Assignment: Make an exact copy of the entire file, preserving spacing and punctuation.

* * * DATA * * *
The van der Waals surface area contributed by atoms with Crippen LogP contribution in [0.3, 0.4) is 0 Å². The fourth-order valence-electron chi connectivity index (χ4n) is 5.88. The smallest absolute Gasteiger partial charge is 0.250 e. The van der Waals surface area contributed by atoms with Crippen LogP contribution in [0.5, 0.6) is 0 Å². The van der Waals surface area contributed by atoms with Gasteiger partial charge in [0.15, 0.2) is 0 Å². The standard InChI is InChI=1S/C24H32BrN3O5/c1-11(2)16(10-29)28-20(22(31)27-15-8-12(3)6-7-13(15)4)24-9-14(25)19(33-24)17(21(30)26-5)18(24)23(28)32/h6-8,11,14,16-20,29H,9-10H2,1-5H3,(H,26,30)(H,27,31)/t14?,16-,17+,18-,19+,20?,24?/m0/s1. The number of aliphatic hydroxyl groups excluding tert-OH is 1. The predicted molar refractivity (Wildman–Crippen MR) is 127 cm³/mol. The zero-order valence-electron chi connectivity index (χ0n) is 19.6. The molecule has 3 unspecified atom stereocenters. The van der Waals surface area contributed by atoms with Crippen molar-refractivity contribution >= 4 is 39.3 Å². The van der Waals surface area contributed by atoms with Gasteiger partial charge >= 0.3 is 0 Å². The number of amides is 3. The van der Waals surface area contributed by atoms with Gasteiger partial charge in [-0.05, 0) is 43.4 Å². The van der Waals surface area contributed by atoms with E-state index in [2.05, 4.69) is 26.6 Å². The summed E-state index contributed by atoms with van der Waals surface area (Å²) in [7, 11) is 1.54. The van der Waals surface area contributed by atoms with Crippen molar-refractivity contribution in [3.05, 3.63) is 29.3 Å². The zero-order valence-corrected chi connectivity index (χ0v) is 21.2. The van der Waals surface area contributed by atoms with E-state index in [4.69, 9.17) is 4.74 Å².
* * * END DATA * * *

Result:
The van der Waals surface area contributed by atoms with Crippen LogP contribution in [0.3, 0.4) is 0 Å². The fourth-order valence-electron chi connectivity index (χ4n) is 5.88. The smallest absolute Gasteiger partial charge is 0.250 e. The van der Waals surface area contributed by atoms with Crippen LogP contribution in [0.5, 0.6) is 0 Å². The van der Waals surface area contributed by atoms with Gasteiger partial charge in [0.15, 0.2) is 0 Å². The standard InChI is InChI=1S/C24H32BrN3O5/c1-11(2)16(10-29)28-20(22(31)27-15-8-12(3)6-7-13(15)4)24-9-14(25)19(33-24)17(21(30)26-5)18(24)23(28)32/h6-8,11,14,16-20,29H,9-10H2,1-5H3,(H,26,30)(H,27,31)/t14?,16-,17+,18-,19+,20?,24?/m0/s1. The number of aliphatic hydroxyl groups excluding tert-OH is 1. The predicted molar refractivity (Wildman–Crippen MR) is 127 cm³/mol. The zero-order valence-electron chi connectivity index (χ0n) is 19.6. The molecule has 3 unspecified atom stereocenters. The van der Waals surface area contributed by atoms with Crippen molar-refractivity contribution >= 4 is 39.3 Å². The van der Waals surface area contributed by atoms with Gasteiger partial charge >= 0.3 is 0 Å². The number of amides is 3. The van der Waals surface area contributed by atoms with Gasteiger partial charge in [-0.05, 0) is 43.4 Å². The van der Waals surface area contributed by atoms with E-state index in [2.05, 4.69) is 26.6 Å². The summed E-state index contributed by atoms with van der Waals surface area (Å²) in [7, 11) is 1.54. The van der Waals surface area contributed by atoms with Crippen molar-refractivity contribution in [3.05, 3.63) is 29.3 Å². The zero-order valence-corrected chi connectivity index (χ0v) is 21.2. The van der Waals surface area contributed by atoms with E-state index in [4.69, 9.17) is 4.74 Å².